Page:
I monitor several news sources each day and one of these, The Next Web had a look early Sunday (my time) at a 16-year old developer in the UK who has come up with an app for the iPhone. His work is generating enough interest to attract ventura capital investment.
Apart from a Flash video, there was not much information on how the app worked. I downloaded Summly and ran it a few times during the course of the day.
Summarising is a useful way to make information more easily palatable. We may sometimes be asked to summarise a report, for speedier consumption by management. Sometimes I need to condense information so that it is easier to manage by those I work with: they need to grasp the core ideas rather than be bogged down by less important detail or trivia.
I first learned the basics of writing a précis before I went to high school in the UK, and the core to the task was understanding what the full text was about, then stripping away the unnecessary words and leaving the essence.
The nature of smartphones and the web has condensed the time we have available for intake of information. I know that just reading through the outlines in RSS feeds and other sources can take a fair amount of my time each day. Anything that reduces the time (such as my reliance on RSS) enables us -- students, managers, teachers -- to be able to handle the larger quantities of data that are thrown at us each day. The job becomes harder for anyone who needs to work in a language not their own.
The idea of Summly as I see it, therefore, is as an aid to handling information (not a substitute for the full text) in the same way as an Abstract can help academics grasp the main points of a book-length thesis. The developer also envisions it as a way to reducing articles -- especially those on the web -- to a suitable length for a medium such as Twitter or an SMS message. The default length of a summary is 140 characters. I did not find that the output was accurate enough for me and decided not to use it further.
The Mac too has a summarising feature although these days it is fairly well hidden. Apple actually employs someone to develop the software for this and improve the algorithms to try and make it more accurate. It used to be found in one of the menus of the under-rated Text Edit application, but when I went looking to compare output with Summly, I was unable to find it.
I looked in the Services menu (the Services menu for Safari is shown here) and, while that gave me several extras that worked with Text Edit, Summarizing was not there.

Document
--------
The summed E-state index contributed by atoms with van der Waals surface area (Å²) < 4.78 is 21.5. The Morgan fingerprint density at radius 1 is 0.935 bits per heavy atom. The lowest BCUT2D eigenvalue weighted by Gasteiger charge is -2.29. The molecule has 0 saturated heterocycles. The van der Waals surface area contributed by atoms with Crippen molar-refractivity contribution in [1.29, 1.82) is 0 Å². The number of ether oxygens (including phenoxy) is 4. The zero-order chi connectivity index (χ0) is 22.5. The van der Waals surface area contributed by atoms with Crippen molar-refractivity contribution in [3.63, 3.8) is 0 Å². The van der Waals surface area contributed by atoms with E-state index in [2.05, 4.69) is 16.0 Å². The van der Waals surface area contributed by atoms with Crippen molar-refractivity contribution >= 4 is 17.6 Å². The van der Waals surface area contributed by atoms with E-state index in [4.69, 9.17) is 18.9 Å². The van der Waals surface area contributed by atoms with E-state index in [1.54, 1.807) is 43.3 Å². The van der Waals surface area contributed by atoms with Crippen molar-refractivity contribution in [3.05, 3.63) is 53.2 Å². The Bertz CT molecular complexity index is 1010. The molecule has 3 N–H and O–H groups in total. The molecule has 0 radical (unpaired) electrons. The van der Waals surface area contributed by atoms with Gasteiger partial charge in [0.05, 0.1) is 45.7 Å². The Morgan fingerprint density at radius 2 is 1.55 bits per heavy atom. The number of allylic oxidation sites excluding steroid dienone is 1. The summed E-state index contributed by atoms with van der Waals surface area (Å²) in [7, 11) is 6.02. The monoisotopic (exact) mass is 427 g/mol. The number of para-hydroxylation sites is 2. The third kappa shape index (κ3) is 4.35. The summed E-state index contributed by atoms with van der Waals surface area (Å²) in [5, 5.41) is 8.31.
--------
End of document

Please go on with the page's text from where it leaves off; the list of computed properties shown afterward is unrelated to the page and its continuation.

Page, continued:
Depending on the application that we are using, the Services menu lists the services available, but may indicate that No Services Apply. The last entry in the menu is a link to Services Preferences. These are in Keyboard Preferences in the Keyboard shortcuts panel: one of those rather interesting parts of OS X that allows a user to add all manner of extra tricks to the ways we may work.
Several groups of shortcuts are listed on the left, for example for Mission Control or Screen Shots. What I wanted was in the Services section. Many of the possible extras here are unchecked by default. Summarize was in a section in the Shortcuts panel to the right in a section marked, Text. By checking the box next to the entry, this was now active in the Services menu.
I wanted to add to the function with a key command, so in the left-hand panel clicked on Application Shortcuts. I had already added a key command for Safari to Reopen All Windows from Last Session, but wanted the Summarize command to apply to all applications.
I clicked on the + icon at the bottom and a panel opened. I wanted this new key command to apply to all applications, so used the button to match this. Using the same button I could have selected a specific application (as I had for the Safari command -- above). I then entered the title for the command, Summarize, in the space available and added a combination of keys for the command. I needed to make sure that the combination was not already being used, although there would be a warning if I selected such a combination. I used Control + Option + S. When I highlight a section of text, and press the key combination a panel appears instantly with a summary that I can adjust for length. It also opens an application on the Mac named Summary Service (which has its own Services menu).
I am not entirely convinced of the overall accuracy of such summaries although some may find this useful. It may be that the human brain has a lot of advantages over software solutions in this area for the time being.